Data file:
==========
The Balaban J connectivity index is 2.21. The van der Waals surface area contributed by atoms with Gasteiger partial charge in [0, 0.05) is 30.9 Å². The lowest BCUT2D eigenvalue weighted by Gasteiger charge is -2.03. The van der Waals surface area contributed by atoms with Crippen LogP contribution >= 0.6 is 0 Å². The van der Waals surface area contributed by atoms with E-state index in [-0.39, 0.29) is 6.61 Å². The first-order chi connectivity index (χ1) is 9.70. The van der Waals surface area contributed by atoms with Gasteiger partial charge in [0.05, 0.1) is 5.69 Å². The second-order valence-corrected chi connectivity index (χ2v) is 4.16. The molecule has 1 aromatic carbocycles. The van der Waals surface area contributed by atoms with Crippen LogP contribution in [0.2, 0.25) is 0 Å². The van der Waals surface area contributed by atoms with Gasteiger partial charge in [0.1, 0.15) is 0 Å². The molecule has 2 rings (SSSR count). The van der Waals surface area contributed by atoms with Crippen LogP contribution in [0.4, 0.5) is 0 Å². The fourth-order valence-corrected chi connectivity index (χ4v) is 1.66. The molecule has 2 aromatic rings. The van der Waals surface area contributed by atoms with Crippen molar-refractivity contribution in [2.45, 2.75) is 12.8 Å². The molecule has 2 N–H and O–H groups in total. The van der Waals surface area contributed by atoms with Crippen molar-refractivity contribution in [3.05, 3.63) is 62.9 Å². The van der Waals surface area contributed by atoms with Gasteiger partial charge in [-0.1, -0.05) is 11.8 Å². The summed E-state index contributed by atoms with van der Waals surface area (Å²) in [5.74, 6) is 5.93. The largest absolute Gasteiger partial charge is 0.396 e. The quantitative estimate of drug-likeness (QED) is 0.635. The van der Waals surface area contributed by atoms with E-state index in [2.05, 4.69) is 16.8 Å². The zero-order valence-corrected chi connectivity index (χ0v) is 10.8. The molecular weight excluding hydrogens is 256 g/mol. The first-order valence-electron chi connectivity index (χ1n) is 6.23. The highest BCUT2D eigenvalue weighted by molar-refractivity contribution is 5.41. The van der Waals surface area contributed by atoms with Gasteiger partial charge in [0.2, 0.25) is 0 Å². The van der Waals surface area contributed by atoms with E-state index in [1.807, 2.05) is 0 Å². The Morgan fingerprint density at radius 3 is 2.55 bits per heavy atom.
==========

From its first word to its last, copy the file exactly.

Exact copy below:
The Balaban J connectivity index is 2.21. The van der Waals surface area contributed by atoms with Gasteiger partial charge in [0, 0.05) is 30.9 Å². The lowest BCUT2D eigenvalue weighted by Gasteiger charge is -2.03. The van der Waals surface area contributed by atoms with Crippen LogP contribution >= 0.6 is 0 Å². The van der Waals surface area contributed by atoms with E-state index in [-0.39, 0.29) is 6.61 Å². The first-order chi connectivity index (χ1) is 9.70. The van der Waals surface area contributed by atoms with Gasteiger partial charge in [0.05, 0.1) is 5.69 Å². The second-order valence-corrected chi connectivity index (χ2v) is 4.16. The molecule has 1 aromatic carbocycles. The van der Waals surface area contributed by atoms with Crippen LogP contribution in [0.2, 0.25) is 0 Å². The van der Waals surface area contributed by atoms with Gasteiger partial charge in [0.1, 0.15) is 0 Å². The molecule has 2 rings (SSSR count). The van der Waals surface area contributed by atoms with Crippen LogP contribution in [0.4, 0.5) is 0 Å². The fourth-order valence-corrected chi connectivity index (χ4v) is 1.66. The molecule has 2 aromatic rings. The van der Waals surface area contributed by atoms with Crippen molar-refractivity contribution in [2.45, 2.75) is 12.8 Å². The molecule has 2 N–H and O–H groups in total. The van der Waals surface area contributed by atoms with Crippen molar-refractivity contribution in [3.05, 3.63) is 62.9 Å². The van der Waals surface area contributed by atoms with Gasteiger partial charge in [-0.1, -0.05) is 11.8 Å². The summed E-state index contributed by atoms with van der Waals surface area (Å²) in [5.74, 6) is 5.93. The largest absolute Gasteiger partial charge is 0.396 e. The quantitative estimate of drug-likeness (QED) is 0.635. The van der Waals surface area contributed by atoms with E-state index in [2.05, 4.69) is 16.8 Å². The zero-order valence-corrected chi connectivity index (χ0v) is 10.8. The molecular weight excluding hydrogens is 256 g/mol. The first-order valence-electron chi connectivity index (χ1n) is 6.23. The highest BCUT2D eigenvalue weighted by molar-refractivity contribution is 5.41. The van der Waals surface area contributed by atoms with Gasteiger partial charge in [0.2, 0.25) is 0 Å². The van der Waals surface area contributed by atoms with E-state index in [1.807, 2.05) is 0 Å². The Morgan fingerprint density at radius 3 is 2.55 bits per heavy atom.